For many people, digital assistants have become a party of daily life—you might have Siri set a reminder for an upcoming appointment on your iPhone, or tell Alexa to order more laundry detergent from Amazon. These AI (artificial intelligence) assistants are becoming more capable by the day as well. But can they be used for nefarious purposes? Perhaps so, and it could happen right under your nose—over the past couple of years, researchers have demonstrated that Apple's Siri, Amazon's Alexa, and Google's Assistant can each receive 'hidden' commands that are undetectable to the human ear.
Some of the things that can be done without an owner's knowledge are seemingly pretty mundane, like dialing a phone number or visiting a website. But those things open the door to bigger risks. An attacker could send an undetectable signal to have a smartphone visit a malicious website and download malware, or wire money to someone. And with greater integration with Internet of Things (IoT) devices and smart home technology, it would even be possible to unlock a door.
These commands can be hidden in white noise played over loudspeakers or YouTube videos, as students from the University of California, Berkeley, and Georgetown University demonstrated two years ago. More recently, researchers at Berkeley said they could hide commands into music recordings and spoken text. That means if you fire up the wrong playlist—a malicious one—it may sound like everything is normal, but in reality someone is attacking your phone or smart speaker.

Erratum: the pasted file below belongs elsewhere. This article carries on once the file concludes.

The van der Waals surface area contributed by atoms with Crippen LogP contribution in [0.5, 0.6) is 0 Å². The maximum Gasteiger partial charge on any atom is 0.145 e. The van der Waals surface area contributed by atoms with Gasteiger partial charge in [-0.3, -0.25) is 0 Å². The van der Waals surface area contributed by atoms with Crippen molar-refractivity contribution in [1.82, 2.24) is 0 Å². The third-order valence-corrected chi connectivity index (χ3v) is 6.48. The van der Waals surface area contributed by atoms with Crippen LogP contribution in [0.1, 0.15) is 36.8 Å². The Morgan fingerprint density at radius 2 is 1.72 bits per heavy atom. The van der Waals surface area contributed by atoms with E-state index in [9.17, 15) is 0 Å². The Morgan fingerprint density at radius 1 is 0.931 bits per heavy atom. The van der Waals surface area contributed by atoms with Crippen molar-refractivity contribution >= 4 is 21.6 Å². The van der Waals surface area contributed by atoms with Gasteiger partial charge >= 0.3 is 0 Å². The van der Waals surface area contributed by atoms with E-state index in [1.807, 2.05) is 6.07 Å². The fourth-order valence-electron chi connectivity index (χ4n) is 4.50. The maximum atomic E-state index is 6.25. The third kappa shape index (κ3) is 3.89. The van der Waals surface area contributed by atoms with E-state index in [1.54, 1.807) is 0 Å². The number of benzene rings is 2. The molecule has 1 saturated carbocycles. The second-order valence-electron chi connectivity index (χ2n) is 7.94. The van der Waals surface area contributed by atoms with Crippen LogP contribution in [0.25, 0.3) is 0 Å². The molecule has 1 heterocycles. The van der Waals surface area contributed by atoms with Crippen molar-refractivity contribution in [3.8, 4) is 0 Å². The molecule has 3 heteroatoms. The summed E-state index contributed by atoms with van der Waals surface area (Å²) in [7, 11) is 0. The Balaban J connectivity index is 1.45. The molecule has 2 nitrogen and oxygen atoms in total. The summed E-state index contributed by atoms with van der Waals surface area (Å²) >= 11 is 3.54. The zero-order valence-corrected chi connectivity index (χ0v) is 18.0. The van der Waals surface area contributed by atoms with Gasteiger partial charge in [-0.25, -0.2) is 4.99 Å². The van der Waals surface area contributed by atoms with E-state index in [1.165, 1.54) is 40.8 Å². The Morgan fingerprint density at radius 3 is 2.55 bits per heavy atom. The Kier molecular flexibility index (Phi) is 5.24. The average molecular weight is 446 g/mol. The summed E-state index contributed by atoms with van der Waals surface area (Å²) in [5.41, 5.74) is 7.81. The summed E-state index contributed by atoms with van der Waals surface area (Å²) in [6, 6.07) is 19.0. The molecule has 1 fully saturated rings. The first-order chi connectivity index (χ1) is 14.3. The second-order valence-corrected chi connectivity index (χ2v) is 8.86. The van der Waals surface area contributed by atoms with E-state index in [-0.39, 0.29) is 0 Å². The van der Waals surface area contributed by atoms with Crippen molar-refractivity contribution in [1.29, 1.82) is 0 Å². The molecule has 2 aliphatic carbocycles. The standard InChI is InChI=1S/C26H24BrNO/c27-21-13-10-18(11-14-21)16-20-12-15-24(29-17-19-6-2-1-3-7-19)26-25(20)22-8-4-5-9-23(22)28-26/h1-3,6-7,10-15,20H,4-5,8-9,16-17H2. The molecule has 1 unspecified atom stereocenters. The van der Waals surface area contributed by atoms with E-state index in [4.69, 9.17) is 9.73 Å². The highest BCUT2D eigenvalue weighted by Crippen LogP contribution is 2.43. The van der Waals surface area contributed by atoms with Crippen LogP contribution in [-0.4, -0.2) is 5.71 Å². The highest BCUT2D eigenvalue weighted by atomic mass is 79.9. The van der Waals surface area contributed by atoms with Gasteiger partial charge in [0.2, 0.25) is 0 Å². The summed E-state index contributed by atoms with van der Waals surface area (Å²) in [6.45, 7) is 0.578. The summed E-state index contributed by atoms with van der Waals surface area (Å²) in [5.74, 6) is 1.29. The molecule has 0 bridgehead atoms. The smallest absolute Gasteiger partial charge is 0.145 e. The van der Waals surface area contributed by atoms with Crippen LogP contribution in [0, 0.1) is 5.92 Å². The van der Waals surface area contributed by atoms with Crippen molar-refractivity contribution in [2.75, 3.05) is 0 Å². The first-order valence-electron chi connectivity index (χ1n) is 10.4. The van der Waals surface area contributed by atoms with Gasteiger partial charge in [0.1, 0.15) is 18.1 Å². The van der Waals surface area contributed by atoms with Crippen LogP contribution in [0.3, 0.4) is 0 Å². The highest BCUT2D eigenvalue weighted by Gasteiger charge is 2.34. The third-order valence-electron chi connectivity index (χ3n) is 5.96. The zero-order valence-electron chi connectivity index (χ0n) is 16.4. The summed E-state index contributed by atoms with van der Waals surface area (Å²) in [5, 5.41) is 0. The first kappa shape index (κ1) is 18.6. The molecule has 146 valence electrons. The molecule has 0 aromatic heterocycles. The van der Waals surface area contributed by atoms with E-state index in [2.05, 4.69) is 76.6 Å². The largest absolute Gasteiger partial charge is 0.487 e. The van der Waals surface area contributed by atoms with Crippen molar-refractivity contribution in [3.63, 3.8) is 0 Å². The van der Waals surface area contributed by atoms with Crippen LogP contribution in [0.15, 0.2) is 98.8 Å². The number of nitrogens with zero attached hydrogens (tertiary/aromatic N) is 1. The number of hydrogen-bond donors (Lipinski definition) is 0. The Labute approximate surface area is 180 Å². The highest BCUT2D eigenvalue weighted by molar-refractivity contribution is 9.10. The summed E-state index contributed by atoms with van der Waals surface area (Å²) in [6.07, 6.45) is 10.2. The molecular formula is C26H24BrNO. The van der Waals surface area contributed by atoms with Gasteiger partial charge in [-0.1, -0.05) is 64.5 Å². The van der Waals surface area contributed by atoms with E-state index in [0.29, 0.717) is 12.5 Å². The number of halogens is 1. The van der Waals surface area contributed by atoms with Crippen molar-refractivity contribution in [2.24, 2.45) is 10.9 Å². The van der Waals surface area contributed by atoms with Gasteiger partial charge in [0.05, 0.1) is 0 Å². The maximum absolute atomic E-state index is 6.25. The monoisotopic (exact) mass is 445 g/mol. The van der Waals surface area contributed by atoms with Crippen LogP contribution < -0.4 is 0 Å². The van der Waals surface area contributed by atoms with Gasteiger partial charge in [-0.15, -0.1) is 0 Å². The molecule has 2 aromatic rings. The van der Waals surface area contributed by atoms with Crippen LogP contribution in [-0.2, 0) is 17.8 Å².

One of the researchers said the goal was to see if the could "make it even more stealthy," and they accomplished that. The good news is that for now, it all exists in a lab. However, it's probably only a matter of time before these types of attacks trickle out into the wild—if students at universities are working on this sort of thing, it's likely that bad actors are doing the same.
As the number of devices with AI assistants grows, it's important for companies to build in protections against this sort of thing. Some are already in place. On Apple's HomePod, for example, there are measures in place to prevent commands from unlocking doors. And if you own an iPhone, it must be unolcked before Siri will open an app or tap into personal data.
Even so, we've already seen some mild cases of devices being exploited. For example, Burger King ran a commercial last year that intentionally engaged with Google Home smart speakers by using the wake phrase "Okay Google." The incident prompted Google to issue an update to stop that sort of thing, and while not exactly a malicious attack, it underscores that AI assistants are susceptible to outside influences.